The Benefits of Compression Therapy for Travel
As I am writing this, I am on a flight to Toronto. I am wedged into my window seat beside a businessman using his laptop and another gentleman sleeping. There is no way I am getting up to stretch. However, I am wearing compression stockings. Compression socks and stockings bring up negative connotations of ‘getting old’ with a lot of my patients. However, this is far from the truth.
When we sit on a plane or at a desk all day, blood has a tendency to pool in our feet. It is hard for blood to fight gravity and get back to the heart. Over time, this can lead to a break-down of the valve system in the veins. This creates the lumpy looking, very noticeable, varicose veins that are common in 40% of adults. This can also happen to people who stand in a confined area for several hours at a time. (Think cashiers, baristas, or lecturers.)
When you fly, you are relatively immobilized and sedentary. Not only are you sitting, but you cannot often stretch out and so your knees and hips are bent for many hours. This negatively affects blood flow through these areas, in addition to the poor gravity-fighting properties I mentioned earlier.
Lastly, while an airplane is partially pressurized, there is a change in pressure compared to ground level. All this can lead to Deep Vein Thrombosis (DVTs), which has recently garnered attention in the media. A DVT is a blood clot in the lower leg. Not only are there serious health implications with DVTs, but they can also reduce your chances of future air travel.
So, back to my original point about compression socks. Compression therapy can come in sock, stocking or sleeve form. It is a graduated form of compression that helps to shunt blood back up to the heart, promoting proper circulation and blood flow. They have many other benefits, including:
They have many other benefits, including:
- Reducing fatigued or “heavy”-feeling legs.
- Reducing muscle cramping in the calves.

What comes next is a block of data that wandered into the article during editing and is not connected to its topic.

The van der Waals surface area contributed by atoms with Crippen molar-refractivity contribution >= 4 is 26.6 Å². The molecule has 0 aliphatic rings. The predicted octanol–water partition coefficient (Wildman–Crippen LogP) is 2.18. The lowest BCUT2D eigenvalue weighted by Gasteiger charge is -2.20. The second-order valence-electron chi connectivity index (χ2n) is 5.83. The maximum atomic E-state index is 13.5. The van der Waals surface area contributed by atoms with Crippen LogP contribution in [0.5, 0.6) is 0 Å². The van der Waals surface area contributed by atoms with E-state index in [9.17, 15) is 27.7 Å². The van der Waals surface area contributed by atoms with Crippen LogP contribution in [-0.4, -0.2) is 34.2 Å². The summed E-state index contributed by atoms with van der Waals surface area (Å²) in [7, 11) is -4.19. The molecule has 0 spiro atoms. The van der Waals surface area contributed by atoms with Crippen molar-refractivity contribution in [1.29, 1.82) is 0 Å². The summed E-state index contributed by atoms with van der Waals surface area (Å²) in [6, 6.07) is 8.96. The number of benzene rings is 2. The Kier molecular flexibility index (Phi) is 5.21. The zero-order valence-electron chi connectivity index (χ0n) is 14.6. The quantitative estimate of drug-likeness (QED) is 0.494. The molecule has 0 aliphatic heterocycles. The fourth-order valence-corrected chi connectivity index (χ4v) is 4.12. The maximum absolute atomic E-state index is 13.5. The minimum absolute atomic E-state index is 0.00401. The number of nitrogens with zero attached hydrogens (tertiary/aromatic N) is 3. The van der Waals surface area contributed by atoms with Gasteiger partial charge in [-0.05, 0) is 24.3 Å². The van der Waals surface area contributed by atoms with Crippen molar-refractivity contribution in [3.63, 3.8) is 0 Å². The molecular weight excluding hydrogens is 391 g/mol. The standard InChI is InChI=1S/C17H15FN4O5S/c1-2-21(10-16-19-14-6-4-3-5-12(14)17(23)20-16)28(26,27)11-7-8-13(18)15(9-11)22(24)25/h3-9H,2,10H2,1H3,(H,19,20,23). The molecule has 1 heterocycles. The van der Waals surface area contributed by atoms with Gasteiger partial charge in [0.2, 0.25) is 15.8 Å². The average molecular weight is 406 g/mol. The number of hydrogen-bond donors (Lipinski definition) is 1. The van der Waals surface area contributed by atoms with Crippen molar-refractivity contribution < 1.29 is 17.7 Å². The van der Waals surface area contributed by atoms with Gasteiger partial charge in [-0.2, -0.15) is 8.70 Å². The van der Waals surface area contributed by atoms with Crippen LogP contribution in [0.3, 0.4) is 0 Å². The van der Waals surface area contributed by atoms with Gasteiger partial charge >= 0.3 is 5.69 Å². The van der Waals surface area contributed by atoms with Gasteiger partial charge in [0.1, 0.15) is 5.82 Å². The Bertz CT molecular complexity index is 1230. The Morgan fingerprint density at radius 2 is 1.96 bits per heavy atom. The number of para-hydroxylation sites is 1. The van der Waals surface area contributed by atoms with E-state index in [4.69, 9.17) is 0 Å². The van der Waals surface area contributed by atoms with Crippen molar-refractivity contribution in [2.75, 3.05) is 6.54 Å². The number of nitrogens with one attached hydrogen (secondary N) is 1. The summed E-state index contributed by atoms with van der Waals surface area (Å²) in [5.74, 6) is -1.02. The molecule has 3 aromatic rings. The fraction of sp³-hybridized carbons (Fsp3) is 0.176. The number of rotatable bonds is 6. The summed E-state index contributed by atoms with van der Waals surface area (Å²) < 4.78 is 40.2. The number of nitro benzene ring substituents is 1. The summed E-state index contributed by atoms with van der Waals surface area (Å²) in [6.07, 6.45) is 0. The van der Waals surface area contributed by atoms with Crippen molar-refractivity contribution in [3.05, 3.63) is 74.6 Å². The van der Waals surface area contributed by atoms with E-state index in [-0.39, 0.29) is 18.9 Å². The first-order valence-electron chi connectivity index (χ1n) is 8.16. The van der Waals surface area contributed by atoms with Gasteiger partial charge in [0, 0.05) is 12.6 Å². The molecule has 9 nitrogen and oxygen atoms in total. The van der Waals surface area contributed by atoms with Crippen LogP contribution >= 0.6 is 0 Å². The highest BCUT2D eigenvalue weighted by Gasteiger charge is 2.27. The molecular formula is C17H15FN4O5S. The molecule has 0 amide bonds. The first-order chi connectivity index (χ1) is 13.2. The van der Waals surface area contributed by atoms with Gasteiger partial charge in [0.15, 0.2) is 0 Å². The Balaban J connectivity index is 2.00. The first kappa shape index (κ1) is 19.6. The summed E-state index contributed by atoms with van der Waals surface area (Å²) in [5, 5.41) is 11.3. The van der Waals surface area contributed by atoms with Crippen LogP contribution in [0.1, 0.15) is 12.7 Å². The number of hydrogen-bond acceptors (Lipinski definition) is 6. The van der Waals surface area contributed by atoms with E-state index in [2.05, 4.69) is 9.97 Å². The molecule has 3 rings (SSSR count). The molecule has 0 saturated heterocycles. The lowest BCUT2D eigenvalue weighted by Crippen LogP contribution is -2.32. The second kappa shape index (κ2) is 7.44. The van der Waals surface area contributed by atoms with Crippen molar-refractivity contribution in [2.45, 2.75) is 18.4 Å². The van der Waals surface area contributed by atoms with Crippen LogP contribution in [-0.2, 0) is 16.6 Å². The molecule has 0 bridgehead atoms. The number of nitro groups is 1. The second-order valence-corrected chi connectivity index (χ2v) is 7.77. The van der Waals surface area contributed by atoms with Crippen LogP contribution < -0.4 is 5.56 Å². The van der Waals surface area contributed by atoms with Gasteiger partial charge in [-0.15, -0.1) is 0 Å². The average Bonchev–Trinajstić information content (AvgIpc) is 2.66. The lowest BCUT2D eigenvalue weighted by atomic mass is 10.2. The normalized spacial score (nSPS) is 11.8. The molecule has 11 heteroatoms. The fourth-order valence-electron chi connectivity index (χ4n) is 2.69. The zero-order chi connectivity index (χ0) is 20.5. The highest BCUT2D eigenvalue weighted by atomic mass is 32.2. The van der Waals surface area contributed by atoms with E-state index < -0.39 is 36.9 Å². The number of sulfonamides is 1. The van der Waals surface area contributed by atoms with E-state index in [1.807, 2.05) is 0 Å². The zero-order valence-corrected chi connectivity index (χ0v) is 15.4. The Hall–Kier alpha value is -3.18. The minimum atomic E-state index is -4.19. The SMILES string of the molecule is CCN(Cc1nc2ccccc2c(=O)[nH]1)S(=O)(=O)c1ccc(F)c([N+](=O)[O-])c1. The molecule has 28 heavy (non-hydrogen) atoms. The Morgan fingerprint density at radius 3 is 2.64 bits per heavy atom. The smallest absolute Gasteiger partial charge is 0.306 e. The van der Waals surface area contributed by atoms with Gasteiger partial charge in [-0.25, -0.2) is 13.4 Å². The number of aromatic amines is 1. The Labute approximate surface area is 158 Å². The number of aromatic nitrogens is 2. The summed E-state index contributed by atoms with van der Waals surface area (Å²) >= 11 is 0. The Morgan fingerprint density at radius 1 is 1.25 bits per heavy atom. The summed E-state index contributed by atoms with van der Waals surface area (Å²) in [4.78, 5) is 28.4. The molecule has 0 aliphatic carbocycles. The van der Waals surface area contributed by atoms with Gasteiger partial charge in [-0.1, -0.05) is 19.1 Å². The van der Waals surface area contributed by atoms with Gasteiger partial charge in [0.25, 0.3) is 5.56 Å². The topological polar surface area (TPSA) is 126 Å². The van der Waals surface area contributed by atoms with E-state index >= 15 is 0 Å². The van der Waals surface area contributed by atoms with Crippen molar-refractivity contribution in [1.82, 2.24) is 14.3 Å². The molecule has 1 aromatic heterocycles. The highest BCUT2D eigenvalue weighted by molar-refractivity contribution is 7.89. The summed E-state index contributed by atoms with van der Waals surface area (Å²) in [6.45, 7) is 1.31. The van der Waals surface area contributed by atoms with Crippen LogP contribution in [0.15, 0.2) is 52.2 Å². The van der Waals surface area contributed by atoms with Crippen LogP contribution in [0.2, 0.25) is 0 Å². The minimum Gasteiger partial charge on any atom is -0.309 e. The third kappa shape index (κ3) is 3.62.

- Increasing energy due to increased oxygenation of the muscles.
- Preventing varicose and spider veins.
- Reducing swelling.
Compression can be purchased over-the-counter, which is a low grade of compression and does not require a medical prescription. Over-the-counter compression is not covered through an extended healthcare provider. Sizing is based on shoe size and calf circumference.
Medical compression is necessary if you want full stockings or if you need a higher gradient of compression; this may be due to a pre-existing condition. A prescription is required for medical grade compression. An appointment would need to be made first thing in the morning so that measurements can be taken before any swelling may occur in the legs and feet.
Extended health care will typically cover two to four pairs of medical-grade compression socks/sleeves/stockings a year. If you are wearing a pair every day, you can get about 6 months of life out of it before the compression is rendered less effective.
To review, compression should be worn whenever you are sitting or standing for long periods of time. It takes seven consecutive steps to get the calf muscle pumping blood back to the heart. If you are travelling, either by air, or even a road trip, wear compression.
Pregnant women can benefit from compression therapy to reduce strain on the blood vessels while carrying the added weight of a baby. Athletes can benefit from compression therapy both during their sport (knee-high socks in marathon runners are not simply a fashion statement!) and as a recovery tool afterwards.
So put aside your vanity, and think about your health for a moment – consider wearing compression therapy.